UAF reindeer visitors

The first reindeer calf born at the University of Alaska Fairbanks Experiment Farm nurses as passers by stop to take pictures Monday afternoon, March 30, 2015. The female calf was born sometime around 8am on Sunday, March 29, and is the earliest calf ever born into the university's Reindeer Research Program. The farm currently has 73 adult reindeer, and is expecting around 30 calves this season. Eric Engman/News-Miner

The reindeer that live along Sheep Creek Road will migrate to the other side of the University of Alaska Fairbanks campus this summer. Some may be moved to as far as Delta Junction.

Thirty-three adult reindeer and 13 calves live at the Fairbanks Experiment Farm next to the Georgeson Botanical Garden. They’re a particularly visible group of the domesticated sub-Arctic creature because they can be seen from Sheep Creek and Geist roads, and the Parks Highway. The herd has lived at the Experiment Farm since the mid-1990s.

Staff at the farm know that the reindeer are popular on campus and with visitors but had to consider other factors besides reindeer viewing, said Milan Shipka, director of the Alaska Agricultural and Forestry Experiment Station.

“As much as people have enjoyed that, we have to operate for the needs of the research,” he said in an interview last week.

Shipka explained the reasoning for the reindeer move last week on Grapevine, the university’s website for dispelling rumors. The reindeer are moving for two main reasons: Current conditions are too wet for the reindeer, and research goals have changed. Instead of “range management, nutrition and feed ration research,” the new goals are “supporting the development of the reindeer industry in Alaska through business planning, slaughter method research and animal husbandry outreach.”

UAF reindeer

John Wagner/News-Miner Mombo, left, and Nibbles, two adolescent male reindeers lock antlers in a brief debate over seniority on Monday afternoon, March 30, 2009, at the University of Alaska Fairbanks Experimental Farm. "They'll have these little squabbles from time to time," said research coordinator George Aguiar adding, "They're trying to establish a hierarchy."

The fields now used by the reindeer have been particularly wet the past few summers. The wet conditions foster the growth of bacteria that threaten reindeer calves.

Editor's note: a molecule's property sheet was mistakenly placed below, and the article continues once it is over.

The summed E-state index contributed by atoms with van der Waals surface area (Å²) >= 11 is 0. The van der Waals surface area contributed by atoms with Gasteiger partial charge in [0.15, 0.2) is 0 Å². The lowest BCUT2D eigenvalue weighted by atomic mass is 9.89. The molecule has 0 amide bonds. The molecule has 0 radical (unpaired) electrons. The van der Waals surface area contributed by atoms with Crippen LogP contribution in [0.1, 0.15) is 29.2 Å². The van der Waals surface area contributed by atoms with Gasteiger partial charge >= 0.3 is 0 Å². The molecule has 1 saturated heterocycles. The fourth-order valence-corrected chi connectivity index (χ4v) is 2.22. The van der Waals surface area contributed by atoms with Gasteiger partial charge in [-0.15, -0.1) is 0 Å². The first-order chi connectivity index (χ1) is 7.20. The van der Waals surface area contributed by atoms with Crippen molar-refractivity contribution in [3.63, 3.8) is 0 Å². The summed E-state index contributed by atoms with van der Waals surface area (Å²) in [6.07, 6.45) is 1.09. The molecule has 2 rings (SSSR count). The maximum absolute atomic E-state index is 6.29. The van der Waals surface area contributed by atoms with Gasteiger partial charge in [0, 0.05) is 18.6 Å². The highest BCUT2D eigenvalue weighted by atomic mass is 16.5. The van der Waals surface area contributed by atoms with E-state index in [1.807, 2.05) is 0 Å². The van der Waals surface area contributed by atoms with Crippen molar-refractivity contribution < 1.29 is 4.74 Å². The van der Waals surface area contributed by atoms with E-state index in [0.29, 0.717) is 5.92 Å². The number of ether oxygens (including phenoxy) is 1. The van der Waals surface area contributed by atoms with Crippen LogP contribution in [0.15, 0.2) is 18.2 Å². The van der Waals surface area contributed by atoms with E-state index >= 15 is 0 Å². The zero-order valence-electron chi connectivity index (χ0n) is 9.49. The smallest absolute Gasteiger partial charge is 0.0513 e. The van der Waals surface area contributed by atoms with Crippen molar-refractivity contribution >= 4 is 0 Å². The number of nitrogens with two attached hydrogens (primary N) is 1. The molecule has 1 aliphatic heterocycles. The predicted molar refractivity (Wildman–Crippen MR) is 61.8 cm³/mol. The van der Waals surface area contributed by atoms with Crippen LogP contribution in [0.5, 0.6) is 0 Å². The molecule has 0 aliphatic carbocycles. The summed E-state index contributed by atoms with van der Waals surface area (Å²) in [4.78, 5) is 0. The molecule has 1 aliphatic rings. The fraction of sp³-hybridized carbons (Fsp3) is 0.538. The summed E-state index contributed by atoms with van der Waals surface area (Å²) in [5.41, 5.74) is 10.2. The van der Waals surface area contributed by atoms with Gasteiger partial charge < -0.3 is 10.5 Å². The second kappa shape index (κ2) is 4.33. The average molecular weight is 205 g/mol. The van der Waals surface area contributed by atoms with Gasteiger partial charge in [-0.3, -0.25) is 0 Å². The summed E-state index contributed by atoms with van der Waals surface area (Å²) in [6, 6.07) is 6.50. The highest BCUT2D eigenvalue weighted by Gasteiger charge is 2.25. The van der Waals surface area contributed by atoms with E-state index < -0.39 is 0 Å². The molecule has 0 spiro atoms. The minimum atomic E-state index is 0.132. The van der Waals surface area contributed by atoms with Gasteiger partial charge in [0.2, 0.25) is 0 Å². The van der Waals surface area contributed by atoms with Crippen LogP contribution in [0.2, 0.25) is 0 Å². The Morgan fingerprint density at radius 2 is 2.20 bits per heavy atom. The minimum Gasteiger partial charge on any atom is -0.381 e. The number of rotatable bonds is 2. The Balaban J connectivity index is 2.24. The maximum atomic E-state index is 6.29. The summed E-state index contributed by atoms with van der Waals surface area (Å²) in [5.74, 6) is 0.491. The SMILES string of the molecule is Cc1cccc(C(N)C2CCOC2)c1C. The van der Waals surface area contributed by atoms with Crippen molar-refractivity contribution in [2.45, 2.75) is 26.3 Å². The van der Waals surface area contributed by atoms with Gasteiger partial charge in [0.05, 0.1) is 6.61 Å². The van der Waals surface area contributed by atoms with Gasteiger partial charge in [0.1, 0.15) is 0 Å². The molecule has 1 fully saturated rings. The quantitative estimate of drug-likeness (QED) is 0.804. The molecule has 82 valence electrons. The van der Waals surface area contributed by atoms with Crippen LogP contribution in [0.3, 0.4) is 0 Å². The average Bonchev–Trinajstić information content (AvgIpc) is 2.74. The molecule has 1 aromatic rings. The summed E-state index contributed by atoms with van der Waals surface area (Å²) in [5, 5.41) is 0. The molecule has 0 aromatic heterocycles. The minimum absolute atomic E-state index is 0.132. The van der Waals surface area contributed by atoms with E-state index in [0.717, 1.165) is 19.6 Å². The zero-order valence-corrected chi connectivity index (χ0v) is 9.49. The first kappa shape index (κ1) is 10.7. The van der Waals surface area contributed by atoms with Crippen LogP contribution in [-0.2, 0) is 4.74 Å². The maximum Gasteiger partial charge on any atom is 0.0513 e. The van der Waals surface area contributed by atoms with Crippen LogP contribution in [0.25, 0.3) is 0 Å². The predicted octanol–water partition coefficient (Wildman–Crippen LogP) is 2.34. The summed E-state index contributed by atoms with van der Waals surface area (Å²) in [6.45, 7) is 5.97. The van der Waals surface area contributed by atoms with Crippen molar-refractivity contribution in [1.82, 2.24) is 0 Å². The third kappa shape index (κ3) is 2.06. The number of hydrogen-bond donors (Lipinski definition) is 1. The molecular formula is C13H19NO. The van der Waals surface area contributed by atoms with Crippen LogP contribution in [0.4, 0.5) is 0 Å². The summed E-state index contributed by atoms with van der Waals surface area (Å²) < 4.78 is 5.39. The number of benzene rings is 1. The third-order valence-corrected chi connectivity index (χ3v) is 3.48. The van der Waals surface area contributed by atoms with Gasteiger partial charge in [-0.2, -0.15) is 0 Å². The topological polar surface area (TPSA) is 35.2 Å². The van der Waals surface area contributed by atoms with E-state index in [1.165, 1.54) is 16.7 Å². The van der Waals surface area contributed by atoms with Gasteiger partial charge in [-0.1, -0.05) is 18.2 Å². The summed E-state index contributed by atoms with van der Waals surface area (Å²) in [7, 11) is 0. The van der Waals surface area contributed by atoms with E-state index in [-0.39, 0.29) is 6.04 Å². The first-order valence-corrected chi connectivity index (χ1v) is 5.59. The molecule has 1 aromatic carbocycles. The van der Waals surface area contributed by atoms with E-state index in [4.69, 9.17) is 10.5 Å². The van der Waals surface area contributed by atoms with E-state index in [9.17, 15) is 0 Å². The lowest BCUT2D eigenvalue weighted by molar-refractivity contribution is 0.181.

“Some of that area, even on the best of years, remains wet for much of the summer. The last few years it has been excessively so,” Shipka said. “I don’t know if anyone has noticed driving down Geist the last few years, but there’s been a lot more water in the ditch out there than there had been previously.”

The plan is to move the reindeer to the university’s Large Animal Research Station on Yankovich Road, which has a population of both reindeer and musk oxen. University staff ultimately hope to move many of the reindeer to a farm owned by the Stevens Village Tribal Council. The council is the Alaska Native government of Stevens Village, a community 160 miles northwest of Delta Junction on the Yukon River.

UAF reindeer

John Wagner/News-Miner Rob Aikman, center, and Melody Cavanaugh-Moen work together to determine the weight of a 17-pound male reindeer born Thursday morning April 1, 2010, at the University of Alaska Fairbanks Agricultural and Forestry Experiment Station. The calf, whose name will be determined by submitted suggestions, is the first reindeer birth of the year. Circling at left is the calf's mother Honey.

However, moving reindeer off campus requires approval of the federal Bureau of Indian Affairs, which owns the reindeer at both the Experiment Farm and the Large Animal Research Station and gave the university a permit to conduct reindeer research.

“If we’re able to help support the Stevens Village people, that would actually be the first Native Alaska reindeer enterprise on the road system, where they have access to USDA-inspected slaughter plants,” Shipka said.

The Delta Junction farm already owns a small herd of plains bison.

Reindeer are a subspecies of wild caribou which were introduced to Alaska just over 100 years ago. The U.S. government imported reindeer from Russia in the late 19th and early 20th centuries as a project to provide food for coastal Alaska Native people left with less access to food because of the commercial whaling industry. In 1937, Congress passed the Alaska Reindeer Act, which prohibits non-Native people from owning the descendants of these imported reindeer.

At the Experiment Farm, several well-socialized reindeer from the herd have made public and educational appearances. A succession of these outreach reindeer have been given the name “Roger the Reindeer.”

Shipka said he asked whether the outreach reindeer program can continue when the herd moves to the Large Animal Research Station this summer.

“I didn’t get an unequivocal ‘Yes,’ but I got ‘yeah, I guess we’ll have room for Roger,’” he said.

Contact Outdoors Editor Sam Friedman at 459-7545. Follow him on Twitter at twitter.com/FDNMOutdoors

Rip

Eric Engman/News-Miner Rip, a 2-year old reindeer, basks in the morning sunshine on a chilly Friday morning at the Agricultural and Forestry Experiment Station at the University of Alaska Fairbanks October 7, 2005. "He's probably one of the most photographed reindeer in the world," Rob Aikman of the Reindeer Research Program said of Rip, who was abandoned by his mother and bottle-raised, making him very receptive to people.